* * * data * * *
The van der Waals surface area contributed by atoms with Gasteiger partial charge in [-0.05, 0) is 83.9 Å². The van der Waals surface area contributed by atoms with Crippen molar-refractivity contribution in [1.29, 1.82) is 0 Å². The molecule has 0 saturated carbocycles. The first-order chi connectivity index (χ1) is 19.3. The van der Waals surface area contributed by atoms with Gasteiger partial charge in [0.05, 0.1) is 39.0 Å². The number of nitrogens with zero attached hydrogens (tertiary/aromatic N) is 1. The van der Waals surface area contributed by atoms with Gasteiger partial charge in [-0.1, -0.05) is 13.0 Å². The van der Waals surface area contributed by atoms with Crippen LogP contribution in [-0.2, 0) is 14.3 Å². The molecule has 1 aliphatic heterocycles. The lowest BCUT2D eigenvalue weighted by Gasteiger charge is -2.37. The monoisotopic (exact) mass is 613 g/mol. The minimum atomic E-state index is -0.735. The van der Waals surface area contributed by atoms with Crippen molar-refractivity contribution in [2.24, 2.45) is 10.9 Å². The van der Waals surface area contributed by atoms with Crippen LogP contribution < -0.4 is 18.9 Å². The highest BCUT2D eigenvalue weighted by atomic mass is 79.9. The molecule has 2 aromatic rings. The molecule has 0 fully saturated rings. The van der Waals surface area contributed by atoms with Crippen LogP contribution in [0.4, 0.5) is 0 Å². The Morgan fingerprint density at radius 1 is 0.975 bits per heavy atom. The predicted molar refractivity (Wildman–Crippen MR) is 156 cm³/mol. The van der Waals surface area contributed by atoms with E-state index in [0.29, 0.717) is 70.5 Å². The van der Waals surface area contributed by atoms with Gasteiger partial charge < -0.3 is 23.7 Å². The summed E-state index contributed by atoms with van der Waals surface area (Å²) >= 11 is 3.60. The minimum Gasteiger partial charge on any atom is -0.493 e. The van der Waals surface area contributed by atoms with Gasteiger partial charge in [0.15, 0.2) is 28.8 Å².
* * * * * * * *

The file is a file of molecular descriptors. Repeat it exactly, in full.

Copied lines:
The van der Waals surface area contributed by atoms with Gasteiger partial charge in [-0.05, 0) is 83.9 Å². The van der Waals surface area contributed by atoms with Crippen molar-refractivity contribution in [1.29, 1.82) is 0 Å². The molecule has 0 saturated carbocycles. The first-order chi connectivity index (χ1) is 19.3. The van der Waals surface area contributed by atoms with Gasteiger partial charge in [0.05, 0.1) is 39.0 Å². The number of nitrogens with zero attached hydrogens (tertiary/aromatic N) is 1. The van der Waals surface area contributed by atoms with Gasteiger partial charge in [-0.1, -0.05) is 13.0 Å². The van der Waals surface area contributed by atoms with Crippen LogP contribution in [-0.2, 0) is 14.3 Å². The molecule has 1 aliphatic heterocycles. The lowest BCUT2D eigenvalue weighted by Gasteiger charge is -2.37. The monoisotopic (exact) mass is 613 g/mol. The minimum atomic E-state index is -0.735. The van der Waals surface area contributed by atoms with Crippen molar-refractivity contribution in [2.24, 2.45) is 10.9 Å². The van der Waals surface area contributed by atoms with Crippen LogP contribution < -0.4 is 18.9 Å². The highest BCUT2D eigenvalue weighted by atomic mass is 79.9. The molecule has 2 aromatic rings. The molecule has 0 fully saturated rings. The van der Waals surface area contributed by atoms with Crippen LogP contribution in [0.4, 0.5) is 0 Å². The Morgan fingerprint density at radius 1 is 0.975 bits per heavy atom. The predicted molar refractivity (Wildman–Crippen MR) is 156 cm³/mol. The van der Waals surface area contributed by atoms with E-state index in [0.29, 0.717) is 70.5 Å². The van der Waals surface area contributed by atoms with Gasteiger partial charge < -0.3 is 23.7 Å². The summed E-state index contributed by atoms with van der Waals surface area (Å²) >= 11 is 3.60. The minimum Gasteiger partial charge on any atom is -0.493 e. The van der Waals surface area contributed by atoms with Gasteiger partial charge in [0.15, 0.2) is 28.8 Å².